Thursday, July 6, 2017

Multi-access keys need a different approach than dichotomous keys

I am close to deploying a reasonably large online multi-access (Lucid) key and find myself fretting how it will be received by the user community. Obviously people may have different preferences for how exactly a key should look like and what features it should or should not have, but one concern I have in particular is that taxonomists used to writing traditional dichotomous keys may be disappointed with some of the choices I made.

To recapitulate, just in case it isn't immediately clear, there are two very common types of identification keys in systematics. The traditional ones are dichotomous and single-entry, because that is what works in books. As an example, consider the Craspedia key in the KeyBase repository (click on bracketed or indented to see the full key). The user has to start at couplet 1 and then answer one pair of leads after the other.

Crucially, to allow all species to be keyed out in such a dichotomous key the author has to find enough characters so that every single species differs in some clear way from at least one other species. There may consequently be lots of characters mentioned in the key, but it doesn't look that way because few of them are mentioned for all species. In the present case, couplet 9 asks if the leaves are sticky-glandular to differentiate Craspedia adenophora, but the trait is irrelevant for all other couplets because only the leaves of that one species are sticky.

The other, increasingly common type of key is multi-access and electronic. As an example, I have just basically at random clicked on the key to the Restionaceae of Western Australia. The user can enter whatever characters they have at hand in whatever order they want, and the key software will kick out all species that don't match. In this case there are also options to narrow the selection down by geography, flowering time or genus (if already known).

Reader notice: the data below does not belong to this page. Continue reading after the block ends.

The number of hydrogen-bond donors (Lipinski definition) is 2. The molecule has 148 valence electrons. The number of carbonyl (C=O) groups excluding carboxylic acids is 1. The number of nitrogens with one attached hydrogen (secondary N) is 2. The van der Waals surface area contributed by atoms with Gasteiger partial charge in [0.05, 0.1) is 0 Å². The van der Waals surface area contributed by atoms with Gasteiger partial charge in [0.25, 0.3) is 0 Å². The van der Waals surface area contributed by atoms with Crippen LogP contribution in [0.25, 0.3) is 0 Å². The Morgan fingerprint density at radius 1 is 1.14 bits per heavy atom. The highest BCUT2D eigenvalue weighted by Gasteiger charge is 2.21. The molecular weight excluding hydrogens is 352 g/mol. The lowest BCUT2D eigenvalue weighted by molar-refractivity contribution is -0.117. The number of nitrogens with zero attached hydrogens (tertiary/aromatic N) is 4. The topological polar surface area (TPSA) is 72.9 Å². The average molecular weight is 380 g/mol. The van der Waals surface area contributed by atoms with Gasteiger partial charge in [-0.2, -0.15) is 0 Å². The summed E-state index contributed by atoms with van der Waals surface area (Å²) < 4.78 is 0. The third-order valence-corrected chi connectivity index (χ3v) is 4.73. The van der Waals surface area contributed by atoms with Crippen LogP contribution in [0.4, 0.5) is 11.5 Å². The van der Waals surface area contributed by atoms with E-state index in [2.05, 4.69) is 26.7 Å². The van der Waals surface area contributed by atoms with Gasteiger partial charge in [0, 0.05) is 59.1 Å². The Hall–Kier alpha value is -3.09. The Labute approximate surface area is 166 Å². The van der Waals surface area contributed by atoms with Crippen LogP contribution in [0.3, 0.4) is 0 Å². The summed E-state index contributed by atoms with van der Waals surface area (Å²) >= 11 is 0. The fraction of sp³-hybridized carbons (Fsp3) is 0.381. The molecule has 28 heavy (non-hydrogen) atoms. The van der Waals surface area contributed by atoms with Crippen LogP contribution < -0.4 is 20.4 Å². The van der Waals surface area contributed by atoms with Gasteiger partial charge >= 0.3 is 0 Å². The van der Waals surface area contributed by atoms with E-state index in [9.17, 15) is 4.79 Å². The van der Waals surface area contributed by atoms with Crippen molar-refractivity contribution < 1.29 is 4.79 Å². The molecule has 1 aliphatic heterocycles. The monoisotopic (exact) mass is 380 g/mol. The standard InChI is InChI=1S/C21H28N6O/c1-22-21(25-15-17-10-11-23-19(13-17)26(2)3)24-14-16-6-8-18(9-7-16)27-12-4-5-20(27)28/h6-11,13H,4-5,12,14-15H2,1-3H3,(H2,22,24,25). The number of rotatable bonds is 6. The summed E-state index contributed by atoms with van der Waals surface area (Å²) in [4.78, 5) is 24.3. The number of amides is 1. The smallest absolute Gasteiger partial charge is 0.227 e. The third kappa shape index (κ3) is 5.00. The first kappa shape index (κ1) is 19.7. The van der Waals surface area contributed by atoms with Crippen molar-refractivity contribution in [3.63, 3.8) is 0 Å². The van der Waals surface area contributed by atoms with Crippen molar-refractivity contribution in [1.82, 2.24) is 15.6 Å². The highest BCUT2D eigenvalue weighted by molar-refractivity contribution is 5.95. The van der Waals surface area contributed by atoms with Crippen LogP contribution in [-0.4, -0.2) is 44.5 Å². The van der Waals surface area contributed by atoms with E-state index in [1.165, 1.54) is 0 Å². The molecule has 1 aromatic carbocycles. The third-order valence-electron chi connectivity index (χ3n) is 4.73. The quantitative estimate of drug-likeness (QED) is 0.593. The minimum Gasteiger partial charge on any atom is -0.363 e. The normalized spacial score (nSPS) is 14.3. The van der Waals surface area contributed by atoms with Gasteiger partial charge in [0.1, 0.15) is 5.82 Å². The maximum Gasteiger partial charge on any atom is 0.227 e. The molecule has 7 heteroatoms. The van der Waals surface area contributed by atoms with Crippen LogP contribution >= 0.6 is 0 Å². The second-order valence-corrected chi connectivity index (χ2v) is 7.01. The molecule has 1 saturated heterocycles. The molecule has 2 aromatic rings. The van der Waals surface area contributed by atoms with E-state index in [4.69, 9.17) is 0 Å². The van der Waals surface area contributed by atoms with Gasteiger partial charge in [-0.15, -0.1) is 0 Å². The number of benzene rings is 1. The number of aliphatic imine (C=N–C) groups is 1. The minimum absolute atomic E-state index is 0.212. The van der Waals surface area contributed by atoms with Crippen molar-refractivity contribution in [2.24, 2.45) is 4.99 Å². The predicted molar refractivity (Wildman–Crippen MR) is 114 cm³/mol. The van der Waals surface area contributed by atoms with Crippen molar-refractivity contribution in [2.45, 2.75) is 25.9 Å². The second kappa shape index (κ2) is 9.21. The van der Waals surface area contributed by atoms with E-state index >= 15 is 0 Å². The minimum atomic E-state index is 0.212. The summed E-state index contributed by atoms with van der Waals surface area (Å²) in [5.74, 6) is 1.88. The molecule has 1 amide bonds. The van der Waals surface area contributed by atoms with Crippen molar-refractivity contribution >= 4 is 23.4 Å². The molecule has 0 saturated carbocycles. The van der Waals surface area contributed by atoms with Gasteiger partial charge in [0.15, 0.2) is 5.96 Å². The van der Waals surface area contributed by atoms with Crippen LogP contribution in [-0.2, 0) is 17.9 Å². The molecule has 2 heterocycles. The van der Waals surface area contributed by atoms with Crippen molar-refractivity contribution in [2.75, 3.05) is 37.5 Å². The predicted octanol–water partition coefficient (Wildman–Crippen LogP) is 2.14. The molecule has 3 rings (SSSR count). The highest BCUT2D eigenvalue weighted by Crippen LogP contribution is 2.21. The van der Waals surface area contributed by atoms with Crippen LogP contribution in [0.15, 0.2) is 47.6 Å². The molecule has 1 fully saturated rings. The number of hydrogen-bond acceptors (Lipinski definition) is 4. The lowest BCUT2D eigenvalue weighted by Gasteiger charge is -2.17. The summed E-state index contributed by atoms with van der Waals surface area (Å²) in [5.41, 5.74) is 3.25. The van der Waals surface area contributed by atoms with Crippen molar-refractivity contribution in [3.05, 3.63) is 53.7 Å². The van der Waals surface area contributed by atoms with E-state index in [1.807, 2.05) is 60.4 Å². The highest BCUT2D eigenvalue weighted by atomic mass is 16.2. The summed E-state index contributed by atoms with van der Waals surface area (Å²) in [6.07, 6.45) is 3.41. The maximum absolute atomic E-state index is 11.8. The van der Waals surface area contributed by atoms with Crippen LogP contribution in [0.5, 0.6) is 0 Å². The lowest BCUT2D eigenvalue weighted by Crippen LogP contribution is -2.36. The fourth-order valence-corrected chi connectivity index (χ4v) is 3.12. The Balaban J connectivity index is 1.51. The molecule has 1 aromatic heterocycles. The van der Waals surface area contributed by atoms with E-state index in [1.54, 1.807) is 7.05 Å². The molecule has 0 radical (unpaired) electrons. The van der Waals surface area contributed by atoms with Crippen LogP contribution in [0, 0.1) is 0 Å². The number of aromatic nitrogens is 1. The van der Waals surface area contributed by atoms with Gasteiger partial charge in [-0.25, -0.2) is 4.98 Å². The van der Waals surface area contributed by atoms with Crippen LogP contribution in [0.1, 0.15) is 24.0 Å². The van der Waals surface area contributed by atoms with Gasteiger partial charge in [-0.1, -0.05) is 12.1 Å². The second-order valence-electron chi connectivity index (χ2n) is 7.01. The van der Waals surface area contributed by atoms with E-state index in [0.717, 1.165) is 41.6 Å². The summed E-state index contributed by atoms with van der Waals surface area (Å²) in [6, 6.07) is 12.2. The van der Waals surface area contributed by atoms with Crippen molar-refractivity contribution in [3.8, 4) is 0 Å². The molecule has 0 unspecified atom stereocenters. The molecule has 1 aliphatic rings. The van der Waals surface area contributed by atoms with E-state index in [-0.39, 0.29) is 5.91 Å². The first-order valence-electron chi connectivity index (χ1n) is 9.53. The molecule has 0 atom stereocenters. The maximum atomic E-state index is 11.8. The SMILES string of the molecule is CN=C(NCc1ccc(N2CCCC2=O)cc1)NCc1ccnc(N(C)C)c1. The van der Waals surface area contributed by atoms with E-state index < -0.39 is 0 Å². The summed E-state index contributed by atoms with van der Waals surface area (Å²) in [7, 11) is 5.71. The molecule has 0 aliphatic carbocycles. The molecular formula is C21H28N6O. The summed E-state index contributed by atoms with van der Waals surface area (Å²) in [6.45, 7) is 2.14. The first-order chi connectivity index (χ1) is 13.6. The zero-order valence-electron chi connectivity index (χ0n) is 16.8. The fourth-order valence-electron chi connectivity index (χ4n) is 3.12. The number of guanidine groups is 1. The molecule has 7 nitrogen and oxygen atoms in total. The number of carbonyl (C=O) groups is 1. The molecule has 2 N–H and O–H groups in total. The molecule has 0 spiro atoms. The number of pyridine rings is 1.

While working on my multi-access key (and a previous one before that) I have had conversations with colleagues on the lines of "what about this character, have you considered using that?" for characters that are sometimes very obscure and accordingly hard on the user or, and that is my main point here, serve only to differentiate a single species.

A character like that is often very important when writing a dichotomous key. Imagine the taxonomist working away, shuffling species around like so and so, perhaps ending up with a stubborn pair of species that clearly go together in the key but are hard to differentiate. And then they realise, ah, one of them has woolly hairs on the bracts, and the other doesn't! We have a contrast!

And that is great. But if, for example, the species with the woolly hairs on the bracts is the only one in the entire group with that trait, then the character works only to differentiate that one species. That is not a problem in the dichotomous key because the character is only presented to the user at the moment where it is actually relevant, while they will never see it in any other part of the key.

But in a multi-access key all the characters will be visible right from the start, even the ones that only work to differentiate a single species from the other 99 or so. And if we try to do that for all species we end up with a hundred characters, plus dozens of characters that differentiate 40 from 60 or suchlike. And now imagine the poor user being faced with a table of a bazillion characters - they won't even know where to start, the key will just look terribly daunting.

There is a reason why the ideal couplet in a dichotomous key is commonly said to mention perhaps two to three characters; when faced with too much choice or too much information at the same time the human brain just goes into Blue Screen of Death mode. For shopping decisions, for example, there seems to be some evidence that consumers are less likely to make a purchasing decision at all if a shop presents too many options.

What is more, the beauty of electronic multi-access keys is that it is not necessary to differentiate all species from each other. Yes, that is necessary in dichotomous keys printed on paper, but in our newfangled multi-access keys it is all about reducing the number of possible species to a comfortable three to five, and then the user can look at pictures and click on links or species profiles to make the final decision.

Well, I shall see what feedback I will get, but what I want to say here is that the habits that work for one type of key cannot simply be transferred onto a completely different type. The user experience would actually suffer from overloading the interface with dozens of characters each of which will hardly ever be useful.

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